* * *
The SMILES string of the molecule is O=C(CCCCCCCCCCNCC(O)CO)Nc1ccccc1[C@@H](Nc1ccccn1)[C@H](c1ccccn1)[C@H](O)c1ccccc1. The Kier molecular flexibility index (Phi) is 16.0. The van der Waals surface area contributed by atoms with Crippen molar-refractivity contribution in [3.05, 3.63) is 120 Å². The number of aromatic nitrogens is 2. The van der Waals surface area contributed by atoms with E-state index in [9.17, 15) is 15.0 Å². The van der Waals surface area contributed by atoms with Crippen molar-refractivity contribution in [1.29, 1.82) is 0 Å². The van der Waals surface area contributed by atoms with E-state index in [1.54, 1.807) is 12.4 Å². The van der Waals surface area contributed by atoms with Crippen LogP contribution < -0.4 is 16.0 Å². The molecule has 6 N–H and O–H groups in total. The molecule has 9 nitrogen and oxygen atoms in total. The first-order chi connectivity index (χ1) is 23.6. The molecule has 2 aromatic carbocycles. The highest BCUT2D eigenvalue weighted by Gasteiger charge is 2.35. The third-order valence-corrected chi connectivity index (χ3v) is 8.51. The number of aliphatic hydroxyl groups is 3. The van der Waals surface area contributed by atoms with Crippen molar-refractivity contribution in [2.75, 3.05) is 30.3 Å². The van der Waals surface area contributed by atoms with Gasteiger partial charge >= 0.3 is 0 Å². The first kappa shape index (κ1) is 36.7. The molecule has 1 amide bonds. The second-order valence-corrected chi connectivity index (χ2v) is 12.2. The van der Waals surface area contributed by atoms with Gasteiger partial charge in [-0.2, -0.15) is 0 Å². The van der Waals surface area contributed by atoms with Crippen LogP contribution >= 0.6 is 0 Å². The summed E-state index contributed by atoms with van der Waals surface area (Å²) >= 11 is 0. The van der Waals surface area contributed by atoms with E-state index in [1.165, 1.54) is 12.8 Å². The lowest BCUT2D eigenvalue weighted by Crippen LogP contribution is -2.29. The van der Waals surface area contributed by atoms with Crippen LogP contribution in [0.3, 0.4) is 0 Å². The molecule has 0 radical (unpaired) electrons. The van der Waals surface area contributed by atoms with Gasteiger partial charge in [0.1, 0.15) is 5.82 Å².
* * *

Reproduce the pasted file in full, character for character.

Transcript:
The SMILES string of the molecule is O=C(CCCCCCCCCCNCC(O)CO)Nc1ccccc1[C@@H](Nc1ccccn1)[C@H](c1ccccn1)[C@H](O)c1ccccc1. The Kier molecular flexibility index (Phi) is 16.0. The van der Waals surface area contributed by atoms with Crippen molar-refractivity contribution in [3.05, 3.63) is 120 Å². The number of aromatic nitrogens is 2. The van der Waals surface area contributed by atoms with E-state index in [9.17, 15) is 15.0 Å². The van der Waals surface area contributed by atoms with Crippen molar-refractivity contribution in [1.29, 1.82) is 0 Å². The van der Waals surface area contributed by atoms with E-state index in [1.54, 1.807) is 12.4 Å². The van der Waals surface area contributed by atoms with Crippen LogP contribution < -0.4 is 16.0 Å². The molecule has 6 N–H and O–H groups in total. The molecule has 9 nitrogen and oxygen atoms in total. The first-order chi connectivity index (χ1) is 23.6. The molecule has 2 aromatic carbocycles. The highest BCUT2D eigenvalue weighted by Gasteiger charge is 2.35. The third-order valence-corrected chi connectivity index (χ3v) is 8.51. The number of aliphatic hydroxyl groups is 3. The van der Waals surface area contributed by atoms with Crippen molar-refractivity contribution in [2.75, 3.05) is 30.3 Å². The van der Waals surface area contributed by atoms with Gasteiger partial charge >= 0.3 is 0 Å². The first kappa shape index (κ1) is 36.7. The molecule has 1 amide bonds. The second-order valence-corrected chi connectivity index (χ2v) is 12.2. The van der Waals surface area contributed by atoms with Gasteiger partial charge in [-0.2, -0.15) is 0 Å². The van der Waals surface area contributed by atoms with Crippen LogP contribution >= 0.6 is 0 Å². The summed E-state index contributed by atoms with van der Waals surface area (Å²) >= 11 is 0. The van der Waals surface area contributed by atoms with E-state index in [1.165, 1.54) is 12.8 Å². The lowest BCUT2D eigenvalue weighted by Crippen LogP contribution is -2.29. The van der Waals surface area contributed by atoms with Crippen LogP contribution in [0.3, 0.4) is 0 Å². The molecule has 0 radical (unpaired) electrons. The van der Waals surface area contributed by atoms with Gasteiger partial charge in [0.1, 0.15) is 5.82 Å².